The Supreme Court Is About to Have a Very Busy Week

US Supreme Court justices arrive for the State of the Union address at the US Capitol in Washington, DC, on February 4, 2020. Photo by Brendan Smialowski / AFP) (Photo by BRENDAN SMIALOWSKI/AFP via Getty Images

Fight disinformation: Sign up for the free Mother Jones Daily newsletter and follow the news that matters.Monday marks the Supreme Court’s final week of oral arguments until October 2024, and the justices have saved some of their most consequential matters for last. On the court’s schedule are cases regarding former President Donald Trump’s immunity, abortion rights, and the criminalization of homelessness.
Here’s a preview of what will be on the docket. 
On Monday, the court will grapple with whether or not local governments can impose criminal penalties on people experiencing homelessness. In the City of Grants Pass, Oregon v. Johnson, the justices will hear oral arguments from Grants Pass, which was sued for imposing cascading fines—beginning at $295—on people who lacked housing that could culminate in jail time if unpaid. The town’s unhoused people sued the city, arguing the penalty system violated the Eighth Amendment’s “cruel and unusual punishment” clause, as there are no public homeless shelters for them to turn to. Lawyers argue that the municipal code effectively makes it a crime to be homeless in the town. Advocates for unhoused people have called the criminalization of homelessness ineffective and inhumane. “People living outside don’t often have $295 to spend on anything, let alone tickets,” Jesse Rabinowitz from the National Homelessness Law Center told Mother Jones.
Then on Wednesday, the court will examine a 1986 law called the Emergency Medical Treatment and Labor Act, known by health providers as EMTALA. The law dictates that hospitals with emergency departments must treat people appearing with an emergency medical condition, or transfer them to a facility that can—regardless of the patient’s ability to pay their medical bills. Every hospital in the US that receives Medicare funding and has an emergency department must abide by the law.
Reproductive health advocates and the Biden Administration argue that EMTALA applies to abortion care in urgent situations in which a pregnant person’s health is threatened by continuing their pregnancy. For example, should a pregnant woman be on the brink of severe illness due to their pregnancy, advocates argue she should be able to immediately receive a medically necessary abortion—even in a state where abortion is banned.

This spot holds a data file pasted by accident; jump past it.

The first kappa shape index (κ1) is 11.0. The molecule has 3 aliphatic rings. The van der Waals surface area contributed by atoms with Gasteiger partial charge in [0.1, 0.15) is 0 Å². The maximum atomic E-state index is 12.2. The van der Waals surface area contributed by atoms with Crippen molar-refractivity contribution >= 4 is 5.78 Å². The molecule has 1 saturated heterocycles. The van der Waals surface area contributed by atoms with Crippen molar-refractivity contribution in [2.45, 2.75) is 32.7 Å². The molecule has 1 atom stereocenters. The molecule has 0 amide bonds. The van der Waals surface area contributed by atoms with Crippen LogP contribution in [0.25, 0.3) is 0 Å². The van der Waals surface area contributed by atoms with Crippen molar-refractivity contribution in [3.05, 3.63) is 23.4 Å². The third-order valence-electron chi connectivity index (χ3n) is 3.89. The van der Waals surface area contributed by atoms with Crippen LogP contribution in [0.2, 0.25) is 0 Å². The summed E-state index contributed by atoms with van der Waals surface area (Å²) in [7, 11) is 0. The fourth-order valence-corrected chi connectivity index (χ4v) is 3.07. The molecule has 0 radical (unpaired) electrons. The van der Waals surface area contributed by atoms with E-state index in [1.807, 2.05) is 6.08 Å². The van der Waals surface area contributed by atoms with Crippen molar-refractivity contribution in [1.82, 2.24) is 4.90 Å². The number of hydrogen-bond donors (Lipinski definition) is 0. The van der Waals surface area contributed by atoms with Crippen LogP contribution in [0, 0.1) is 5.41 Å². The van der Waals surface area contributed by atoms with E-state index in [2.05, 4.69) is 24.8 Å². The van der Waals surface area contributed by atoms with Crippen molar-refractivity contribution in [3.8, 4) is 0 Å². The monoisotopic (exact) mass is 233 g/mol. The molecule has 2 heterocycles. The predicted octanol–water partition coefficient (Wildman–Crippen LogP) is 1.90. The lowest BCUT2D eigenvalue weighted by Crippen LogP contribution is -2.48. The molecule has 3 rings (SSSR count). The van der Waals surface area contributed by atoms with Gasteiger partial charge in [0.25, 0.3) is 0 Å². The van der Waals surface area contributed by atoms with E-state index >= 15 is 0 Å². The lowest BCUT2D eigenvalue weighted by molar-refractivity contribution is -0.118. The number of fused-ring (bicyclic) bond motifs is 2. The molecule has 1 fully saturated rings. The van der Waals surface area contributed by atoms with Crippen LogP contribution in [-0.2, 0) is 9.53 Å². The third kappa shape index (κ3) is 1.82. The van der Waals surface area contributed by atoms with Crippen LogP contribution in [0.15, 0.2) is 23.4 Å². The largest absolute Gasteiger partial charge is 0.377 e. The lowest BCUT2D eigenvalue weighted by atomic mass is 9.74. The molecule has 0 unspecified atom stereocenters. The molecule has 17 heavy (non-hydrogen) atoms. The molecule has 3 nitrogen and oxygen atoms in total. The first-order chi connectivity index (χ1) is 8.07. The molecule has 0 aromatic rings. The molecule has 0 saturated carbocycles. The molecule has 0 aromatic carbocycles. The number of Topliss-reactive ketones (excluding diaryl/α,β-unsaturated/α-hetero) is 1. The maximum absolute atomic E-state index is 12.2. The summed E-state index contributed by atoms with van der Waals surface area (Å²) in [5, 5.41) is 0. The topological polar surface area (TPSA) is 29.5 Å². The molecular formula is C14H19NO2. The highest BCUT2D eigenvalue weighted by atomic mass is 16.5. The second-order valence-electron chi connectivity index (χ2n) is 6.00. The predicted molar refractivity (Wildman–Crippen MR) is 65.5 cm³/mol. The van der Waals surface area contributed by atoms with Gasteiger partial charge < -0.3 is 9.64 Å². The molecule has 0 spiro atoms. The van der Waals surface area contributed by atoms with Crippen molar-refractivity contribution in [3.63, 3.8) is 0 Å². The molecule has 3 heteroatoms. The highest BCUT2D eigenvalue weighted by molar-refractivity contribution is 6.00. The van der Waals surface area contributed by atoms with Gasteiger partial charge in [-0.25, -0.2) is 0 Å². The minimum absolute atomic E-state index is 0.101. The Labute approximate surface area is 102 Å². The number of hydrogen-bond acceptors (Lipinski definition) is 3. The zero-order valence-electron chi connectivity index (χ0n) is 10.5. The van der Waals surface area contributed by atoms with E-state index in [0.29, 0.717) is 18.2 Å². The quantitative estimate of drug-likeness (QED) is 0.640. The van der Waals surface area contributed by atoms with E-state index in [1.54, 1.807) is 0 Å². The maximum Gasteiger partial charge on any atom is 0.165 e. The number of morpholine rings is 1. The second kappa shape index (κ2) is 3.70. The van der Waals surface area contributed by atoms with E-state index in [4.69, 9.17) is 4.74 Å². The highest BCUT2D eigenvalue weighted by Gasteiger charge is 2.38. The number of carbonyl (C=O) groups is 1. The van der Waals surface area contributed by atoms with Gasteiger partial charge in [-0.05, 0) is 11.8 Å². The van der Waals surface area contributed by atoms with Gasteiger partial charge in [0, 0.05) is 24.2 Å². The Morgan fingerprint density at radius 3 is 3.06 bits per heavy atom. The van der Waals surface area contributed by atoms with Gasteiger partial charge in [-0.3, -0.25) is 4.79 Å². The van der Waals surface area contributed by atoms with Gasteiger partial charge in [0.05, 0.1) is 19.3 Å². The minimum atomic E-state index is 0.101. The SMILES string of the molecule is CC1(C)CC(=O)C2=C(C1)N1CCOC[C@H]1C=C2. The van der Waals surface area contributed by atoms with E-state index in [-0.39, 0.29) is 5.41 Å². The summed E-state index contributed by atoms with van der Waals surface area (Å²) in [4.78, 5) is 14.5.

After the court overturned Roe v. Wade in 2022, the Administration released a memo regarding EMTALA and abortion. “If a physician believes that a pregnant patient presenting at an emergency department is experiencing an emergency medical condition as defined by EMTALA, and that abortion is the stabilizing treatment necessary to resolve that condition, the physician must provide that treatment,” the July 2022 memo said. “When a state law prohibits abortion and does not include an exception for the life of the pregnant person—or draws the exception more narrowly than EMTALA’s emergency medical condition definition—that state law is preempted.”
In August 2022, the Biden Administration’s Justice Department sued Idaho, alleging its abortion ban violated EMTALA because it only makes abortion exceptions when the procedure is necessary to prevent the death of a pregnant person, not to prevent serious health risks they may face. That is the case—testing how far abortion laws can go, even in serious medical circumstances—that will now be decided by the Supreme Court.   
While Trump will be in a New York City courtroom as the Stormy Daniels hush-money trial continues, on Thursday, the US Supreme Court will hear a case regarding whether the former president could attempt to overturn a national election and not face criminal charges. 
At issue is the concept of “presidential immunity” and to what extent—if any—it should preclude Trump from being criminally prosecuted for election subversion conduct he allegedly committed while he was acting in his official capacity as president. While courts have previously contended that presidents are protected by immunity in civil matters related to their official conduct, this is the first time the court is weighing criminal immunity as it applies to official conduct.
Whatever the court decides will affect whether his trial in Washington, DC—centered on charges that he conspired to defraud the US and attempted to obstruct an official proceeding—can continue as it is now framed. (Even if the court rejects Trump’s most brazen assertions about broad criminal immunity, a narrower interpretation of presidential immunity could complicate and delay his case). The fate of his trial in Florida, where Trump stands accused of mishandling classified government documents, is also on hold and could be affected by the Supreme Court’s criminal immunity decision. Meanwhile, the election interference charges Trump faces in Georgia have been held up by a probe into the conduct of Georgia District Attorney Fani Willis. 
Donald Trump infamously once said that he could “stand in the middle of Fifth Avenue and shoot somebody” and not face any political consequences. When the Supreme Court issues its rulings before the end of June, the essential argument of that statement may be put to the test.